BY EVA CIRNU (Dharamsala) - Living in Dharamsala, we are often asked if we ‘meet the Dalai Lama’… No, we don’t. We are, however, fortunate enough to see him often. For example, whenever he travels we join the hundreds of people lining up along the streets of Dharamsala, waiting for him to bless them from his passing car. On other occasions, we attend public audiences that are organized for visitors & foreigners and during which he often shares advice on anything from compassionate living to doing drugs.
Lately, myself and Dominik Czartoryski, who is also a volunteer for the Canada Tibet Committee and living in Dharamsala, have had the opportunity to work on a project that made us feel as though we were meeting the Dalai Lama every day: we were filming and editing a video wishing him Happy Birthday, on behalf of the Tibetan government in exile and the Tibetan people. This post is less about the technicalities of that project and more about its emotional side putting the video together.
As one example, throughout the project I was amazed by how few Tibetans would agree to appear on camera to wish His Holiness Happy Birthday. Their profound reverence for the Dalai Lama compelled them to hesitate because they didn’t feel ‘up to the task’, or because they feared they would not do a good enough job.
We were also moved by the discovery of meaningful photographs to feature in the video. We did not want to re-use photos that had already circulated in the public domain and so we searched out photographers with previously unpublished images. Each photo that we found had a wonderful story behind it. For example, the photo depicting an old monk and young boy inside Tibet holding photos of the Dalai Lama reminded us that they both risked imprisonment for that very simple act.
The photo we used showing a nomadic family – a father with his two beautiful daughters – appears to portray a happy and worry-free family. As it turns out, both daughters had just missed the age cut-off for the mandatory boarding schools for nomad children. Photographer John Birchak told us that both of the girls were comforted in the realization that they would be doing what their mother, grandmother and great-grandmother had been doing for generations.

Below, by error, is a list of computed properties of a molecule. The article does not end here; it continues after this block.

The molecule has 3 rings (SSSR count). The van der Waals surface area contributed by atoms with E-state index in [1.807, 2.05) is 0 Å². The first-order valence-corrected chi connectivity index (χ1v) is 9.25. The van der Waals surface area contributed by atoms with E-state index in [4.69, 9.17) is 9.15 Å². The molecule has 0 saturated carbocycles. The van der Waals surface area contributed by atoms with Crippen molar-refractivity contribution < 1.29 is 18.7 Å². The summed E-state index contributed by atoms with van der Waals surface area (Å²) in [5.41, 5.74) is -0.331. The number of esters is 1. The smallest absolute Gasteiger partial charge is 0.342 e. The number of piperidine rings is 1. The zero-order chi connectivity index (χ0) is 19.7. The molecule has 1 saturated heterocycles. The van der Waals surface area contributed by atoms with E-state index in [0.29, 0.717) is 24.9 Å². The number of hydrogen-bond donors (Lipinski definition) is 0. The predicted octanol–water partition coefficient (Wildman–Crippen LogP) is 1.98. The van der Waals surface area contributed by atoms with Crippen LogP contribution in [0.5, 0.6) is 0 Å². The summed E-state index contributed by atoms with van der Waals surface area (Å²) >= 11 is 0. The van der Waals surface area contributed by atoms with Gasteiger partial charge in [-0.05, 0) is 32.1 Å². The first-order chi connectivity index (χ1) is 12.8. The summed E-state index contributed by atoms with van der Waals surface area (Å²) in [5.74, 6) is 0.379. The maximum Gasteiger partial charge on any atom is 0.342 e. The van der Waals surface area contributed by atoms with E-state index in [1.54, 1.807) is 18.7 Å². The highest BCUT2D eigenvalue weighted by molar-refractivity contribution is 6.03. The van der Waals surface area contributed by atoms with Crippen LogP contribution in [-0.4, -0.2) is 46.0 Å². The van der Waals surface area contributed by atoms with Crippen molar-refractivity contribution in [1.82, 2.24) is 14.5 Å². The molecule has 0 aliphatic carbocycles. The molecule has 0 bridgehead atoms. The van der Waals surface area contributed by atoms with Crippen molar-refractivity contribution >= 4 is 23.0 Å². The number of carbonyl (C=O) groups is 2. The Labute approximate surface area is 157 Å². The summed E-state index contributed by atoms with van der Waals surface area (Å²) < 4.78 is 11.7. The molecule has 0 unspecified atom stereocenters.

John’s photo of the Potala was another reminder of today’s sad reality inside Tibet. Once the glorious home of the Dalai Lama filled with historical significance for the Tibetan people, the Potala is now a government-operated museum. Still, China’s propaganda does not fool visitors. “I wanted the photo to suggest sadness with the dark sky, clouds and graininess”, explained John Birchak.
The final version of our video was launched just prior to the Dalai Lama’s Tibetan calendar birthday on June 22. Dominik and I were honored to have been part of the project and are now, more than ever, in awe of His Holiness the Dalai Lama’s accomplishments and life-long commitment to compassion and non-violence.
‘Dharamsala Dispatch’ is a series of notes from in and around Dharamsala, covering the Tibetan artistic and cultural scene through reports and interviews with prominent Tibetans involved in community events.
Eva Cirnu is Coordinator of the Canada Tibet Committee’s francophone section. She is based in Dharamsala, India.